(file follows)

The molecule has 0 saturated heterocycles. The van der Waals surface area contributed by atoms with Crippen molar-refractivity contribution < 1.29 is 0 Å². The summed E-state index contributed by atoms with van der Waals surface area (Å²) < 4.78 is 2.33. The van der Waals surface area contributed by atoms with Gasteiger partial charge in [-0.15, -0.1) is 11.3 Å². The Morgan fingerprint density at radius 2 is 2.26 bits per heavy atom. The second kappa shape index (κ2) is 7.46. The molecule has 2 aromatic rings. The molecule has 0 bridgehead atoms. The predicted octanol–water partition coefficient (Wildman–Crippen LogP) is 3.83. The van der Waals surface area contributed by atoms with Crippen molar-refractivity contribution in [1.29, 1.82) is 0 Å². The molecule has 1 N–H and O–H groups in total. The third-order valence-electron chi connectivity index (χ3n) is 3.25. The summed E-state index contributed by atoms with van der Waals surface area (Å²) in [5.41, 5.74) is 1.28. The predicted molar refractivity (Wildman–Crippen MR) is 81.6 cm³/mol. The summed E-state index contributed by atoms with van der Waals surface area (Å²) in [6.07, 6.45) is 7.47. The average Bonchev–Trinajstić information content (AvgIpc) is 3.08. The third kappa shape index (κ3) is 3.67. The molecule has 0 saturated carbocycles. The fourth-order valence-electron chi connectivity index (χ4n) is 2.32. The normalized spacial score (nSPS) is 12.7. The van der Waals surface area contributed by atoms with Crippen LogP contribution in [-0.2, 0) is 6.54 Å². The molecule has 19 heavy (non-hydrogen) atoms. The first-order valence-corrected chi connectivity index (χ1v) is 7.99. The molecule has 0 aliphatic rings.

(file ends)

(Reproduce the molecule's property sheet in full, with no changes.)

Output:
The molecule has 0 saturated heterocycles. The van der Waals surface area contributed by atoms with Crippen molar-refractivity contribution < 1.29 is 0 Å². The summed E-state index contributed by atoms with van der Waals surface area (Å²) < 4.78 is 2.33. The van der Waals surface area contributed by atoms with Gasteiger partial charge in [-0.15, -0.1) is 11.3 Å². The Morgan fingerprint density at radius 2 is 2.26 bits per heavy atom. The second kappa shape index (κ2) is 7.46. The molecule has 2 aromatic rings. The molecule has 0 bridgehead atoms. The predicted octanol–water partition coefficient (Wildman–Crippen LogP) is 3.83. The van der Waals surface area contributed by atoms with Crippen molar-refractivity contribution in [1.29, 1.82) is 0 Å². The molecule has 1 N–H and O–H groups in total. The third-order valence-electron chi connectivity index (χ3n) is 3.25. The summed E-state index contributed by atoms with van der Waals surface area (Å²) in [5.41, 5.74) is 1.28. The predicted molar refractivity (Wildman–Crippen MR) is 81.6 cm³/mol. The summed E-state index contributed by atoms with van der Waals surface area (Å²) in [6.07, 6.45) is 7.47. The average Bonchev–Trinajstić information content (AvgIpc) is 3.08. The third kappa shape index (κ3) is 3.67. The molecule has 0 saturated carbocycles. The fourth-order valence-electron chi connectivity index (χ4n) is 2.32. The normalized spacial score (nSPS) is 12.7. The van der Waals surface area contributed by atoms with Crippen LogP contribution in [-0.2, 0) is 6.54 Å². The molecule has 19 heavy (non-hydrogen) atoms. The first-order valence-corrected chi connectivity index (χ1v) is 7.99. The molecule has 0 aliphatic rings.